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News

1999 Wisconsin Act 11

Updated December 18, 2001

Status and Legal Issues

Wisconsin Act 11 (hereafter "Act 11") was signed into law by the governor on December 16, 1999, and became effective on December 30, 1999.  The Wisconsin Professional Police Association challenged the constitutionality of certain provisions in Act 11.  The case went directly to the Wisconsin Supreme Court, and the Court issued an injunction that barred the Department of Employee Trust Funds from implementing any provision of Act 11.

On June 12, 2001, the Supreme Court issued a decision that upheld all provisions of Act 11 and lifted the injunction.  The Department is making every effort to implement all provisions of Act 11 as quickly as possible.  The legislation will be implemented retroactive to its effective date.  This means that any benefits that have been paid from accounts that qualify for the provisions of Act 11 will be retroactively adjusted.

Following is a summary of the key provisions of Act 11 and how they affect WRS benefits:

Transfer of Funds from the Transaction Amortization Account (TAA) and Creation of a Market Recognition Account (MRA)

TAA Transfer: On December 31, 1999, after the regular 20% annual distribution from the TAA occurs, Act 11 requires that an additional $4 billion in unrealized gains (i.e. "paper gains") be distributed from the TAA into the Trust Fund reserves. As required by law for all distributions from the TAA, the $4 billion will be credited proportionately among the reserves of the Fixed Trust Fund.

The Employee Reserve – Active and Eligible Inactive Accounts: The portion of the unrealized gains transferred from the TAA to the Employee Reserve will be credited to employees in the form of a higher fixed effective interest rate credit for 1999. The $4 billion TAA transfer will increase the 1999 fixed effective rate by 10.6% above the fixed rate had the transfer not occurred. Since the 1999 fixed rate was 13.5% without the TAA transfer, it will be 24.1% after the $4 billion TAA transfer.

Special Note to Variable Participants: Transfers from the TAA do not affect Variable Trust effective rate interest crediting. However, the higher Fixed Trust effective rate resulting from the TAA transfer affects your "variable excess" balance. Your variable excess balance (shown on your annual Statement of Benefits) is based on a comparison of the actual total balance of your account, compared to what your total account balance would be if you had never participated in the Variable Trust. Consequently, the Fixed Trust effective interest rate will result in a lower variable excess balance. The variable adjustment to your formula annuity is calculated by multiplying the variable excess (or deficiency) balance in your account (including matching amounts for employer contributions) times a money purchase factor based on your age at the time your benefit begins.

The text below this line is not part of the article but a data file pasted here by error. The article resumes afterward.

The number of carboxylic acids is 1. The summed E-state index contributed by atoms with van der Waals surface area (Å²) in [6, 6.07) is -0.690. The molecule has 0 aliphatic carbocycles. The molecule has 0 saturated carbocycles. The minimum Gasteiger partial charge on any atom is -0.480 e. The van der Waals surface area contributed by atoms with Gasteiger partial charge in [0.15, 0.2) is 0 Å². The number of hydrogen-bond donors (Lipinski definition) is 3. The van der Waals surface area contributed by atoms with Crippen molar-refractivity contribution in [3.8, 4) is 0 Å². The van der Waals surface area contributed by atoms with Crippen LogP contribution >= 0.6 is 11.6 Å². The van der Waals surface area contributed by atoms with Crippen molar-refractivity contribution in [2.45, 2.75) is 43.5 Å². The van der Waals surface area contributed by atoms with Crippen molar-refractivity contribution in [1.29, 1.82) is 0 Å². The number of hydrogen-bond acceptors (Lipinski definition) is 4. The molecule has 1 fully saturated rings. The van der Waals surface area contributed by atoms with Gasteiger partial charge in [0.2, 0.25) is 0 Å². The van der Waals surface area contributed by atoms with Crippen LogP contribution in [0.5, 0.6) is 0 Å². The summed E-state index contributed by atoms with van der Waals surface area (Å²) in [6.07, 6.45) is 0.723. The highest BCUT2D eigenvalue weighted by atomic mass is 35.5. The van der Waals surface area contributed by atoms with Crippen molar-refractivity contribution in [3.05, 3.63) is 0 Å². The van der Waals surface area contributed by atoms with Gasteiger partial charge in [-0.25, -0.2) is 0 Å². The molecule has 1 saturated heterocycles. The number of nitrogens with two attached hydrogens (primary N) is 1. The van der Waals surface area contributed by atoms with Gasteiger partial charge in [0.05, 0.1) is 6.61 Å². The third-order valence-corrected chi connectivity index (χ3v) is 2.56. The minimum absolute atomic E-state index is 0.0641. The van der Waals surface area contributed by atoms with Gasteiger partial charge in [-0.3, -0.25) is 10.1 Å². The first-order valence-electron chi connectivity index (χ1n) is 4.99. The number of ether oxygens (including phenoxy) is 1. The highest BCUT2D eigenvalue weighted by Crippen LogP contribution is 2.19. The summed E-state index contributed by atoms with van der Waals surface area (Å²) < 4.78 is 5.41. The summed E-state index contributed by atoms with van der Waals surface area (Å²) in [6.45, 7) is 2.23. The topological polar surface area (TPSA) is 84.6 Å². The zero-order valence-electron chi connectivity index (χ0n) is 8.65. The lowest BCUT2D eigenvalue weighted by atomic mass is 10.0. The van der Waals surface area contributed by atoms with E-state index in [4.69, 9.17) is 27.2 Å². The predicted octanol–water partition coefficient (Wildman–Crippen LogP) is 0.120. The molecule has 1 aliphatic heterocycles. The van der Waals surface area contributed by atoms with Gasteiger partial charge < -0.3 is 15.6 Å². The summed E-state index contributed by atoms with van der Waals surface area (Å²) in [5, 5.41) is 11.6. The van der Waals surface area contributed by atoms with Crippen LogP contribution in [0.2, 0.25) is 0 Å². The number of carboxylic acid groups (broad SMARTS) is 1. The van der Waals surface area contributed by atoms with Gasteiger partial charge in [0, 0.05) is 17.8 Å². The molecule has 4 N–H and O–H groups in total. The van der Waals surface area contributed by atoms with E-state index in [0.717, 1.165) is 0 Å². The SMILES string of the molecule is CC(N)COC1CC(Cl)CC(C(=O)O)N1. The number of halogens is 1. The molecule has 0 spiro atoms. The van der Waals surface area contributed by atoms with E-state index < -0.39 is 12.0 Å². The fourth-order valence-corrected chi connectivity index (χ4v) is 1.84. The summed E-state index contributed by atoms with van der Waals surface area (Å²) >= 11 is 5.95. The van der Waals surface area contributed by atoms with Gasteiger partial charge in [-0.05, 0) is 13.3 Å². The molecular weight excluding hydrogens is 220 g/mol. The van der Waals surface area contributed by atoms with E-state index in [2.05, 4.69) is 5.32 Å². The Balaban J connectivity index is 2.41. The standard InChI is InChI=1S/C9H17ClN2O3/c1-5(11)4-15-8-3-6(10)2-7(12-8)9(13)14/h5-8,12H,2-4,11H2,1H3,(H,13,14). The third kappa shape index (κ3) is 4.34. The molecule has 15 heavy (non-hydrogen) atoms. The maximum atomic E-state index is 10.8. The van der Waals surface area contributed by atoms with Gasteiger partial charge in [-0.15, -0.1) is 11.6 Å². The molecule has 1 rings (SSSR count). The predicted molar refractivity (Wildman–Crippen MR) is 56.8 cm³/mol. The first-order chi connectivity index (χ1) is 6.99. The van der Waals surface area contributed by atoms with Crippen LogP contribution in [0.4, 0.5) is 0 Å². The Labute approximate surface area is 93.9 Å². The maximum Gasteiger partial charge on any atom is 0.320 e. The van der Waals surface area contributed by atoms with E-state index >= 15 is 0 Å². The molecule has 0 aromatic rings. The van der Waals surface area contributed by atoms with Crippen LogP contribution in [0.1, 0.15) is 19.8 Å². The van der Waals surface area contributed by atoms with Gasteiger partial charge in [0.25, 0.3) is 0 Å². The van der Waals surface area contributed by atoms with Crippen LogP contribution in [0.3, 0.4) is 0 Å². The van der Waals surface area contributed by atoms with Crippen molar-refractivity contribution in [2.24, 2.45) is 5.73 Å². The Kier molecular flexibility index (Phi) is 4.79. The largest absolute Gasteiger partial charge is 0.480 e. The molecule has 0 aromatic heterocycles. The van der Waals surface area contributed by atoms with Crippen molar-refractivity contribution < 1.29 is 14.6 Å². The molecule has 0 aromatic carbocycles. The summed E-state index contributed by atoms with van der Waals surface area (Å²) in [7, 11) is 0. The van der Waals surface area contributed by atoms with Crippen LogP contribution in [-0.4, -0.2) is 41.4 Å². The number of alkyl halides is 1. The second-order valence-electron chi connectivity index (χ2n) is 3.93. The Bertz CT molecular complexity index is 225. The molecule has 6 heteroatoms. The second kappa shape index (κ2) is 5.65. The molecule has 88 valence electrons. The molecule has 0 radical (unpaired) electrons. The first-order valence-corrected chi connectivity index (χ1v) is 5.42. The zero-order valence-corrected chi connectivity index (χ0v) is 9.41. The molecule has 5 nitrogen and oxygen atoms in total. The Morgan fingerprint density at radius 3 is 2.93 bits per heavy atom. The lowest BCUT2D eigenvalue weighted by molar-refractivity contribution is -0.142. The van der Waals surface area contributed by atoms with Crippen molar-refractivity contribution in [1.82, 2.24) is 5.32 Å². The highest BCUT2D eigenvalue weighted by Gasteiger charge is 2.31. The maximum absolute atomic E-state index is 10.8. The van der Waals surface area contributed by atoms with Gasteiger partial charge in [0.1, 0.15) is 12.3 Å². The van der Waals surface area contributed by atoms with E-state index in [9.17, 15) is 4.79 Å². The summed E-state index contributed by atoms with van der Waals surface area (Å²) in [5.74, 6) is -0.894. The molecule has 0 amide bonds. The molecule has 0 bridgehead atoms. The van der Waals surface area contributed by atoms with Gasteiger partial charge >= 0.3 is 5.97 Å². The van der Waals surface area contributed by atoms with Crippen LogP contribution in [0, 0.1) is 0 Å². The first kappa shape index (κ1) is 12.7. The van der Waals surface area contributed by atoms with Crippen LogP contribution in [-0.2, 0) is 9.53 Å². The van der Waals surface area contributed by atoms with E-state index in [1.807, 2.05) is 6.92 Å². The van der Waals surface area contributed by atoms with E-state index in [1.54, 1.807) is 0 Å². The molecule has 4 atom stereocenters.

Consequently, the lower your variable excess balance, the lower the amount that will be added to your monthly formula retirement benefit when you retire. However, if your retirement benefit would be higher under the money purchase calculation, since the higher fixed effective rate increases your total money purchase account balance, it has the effect of increasing your money purchase retirement benefit. In other words, the higher fixed effective rate for 1999 has the effect of increasing your money purchase retirement benefit, but will decrease the variable adjustment to your formula retirement benefit.

Please refer to the Calculating Your Retirement Benefit (ET-4107) and How Participation in the Variable Trust Affects Your WRS Benefits (ET-4930) brochures for more detailed information on these calculations.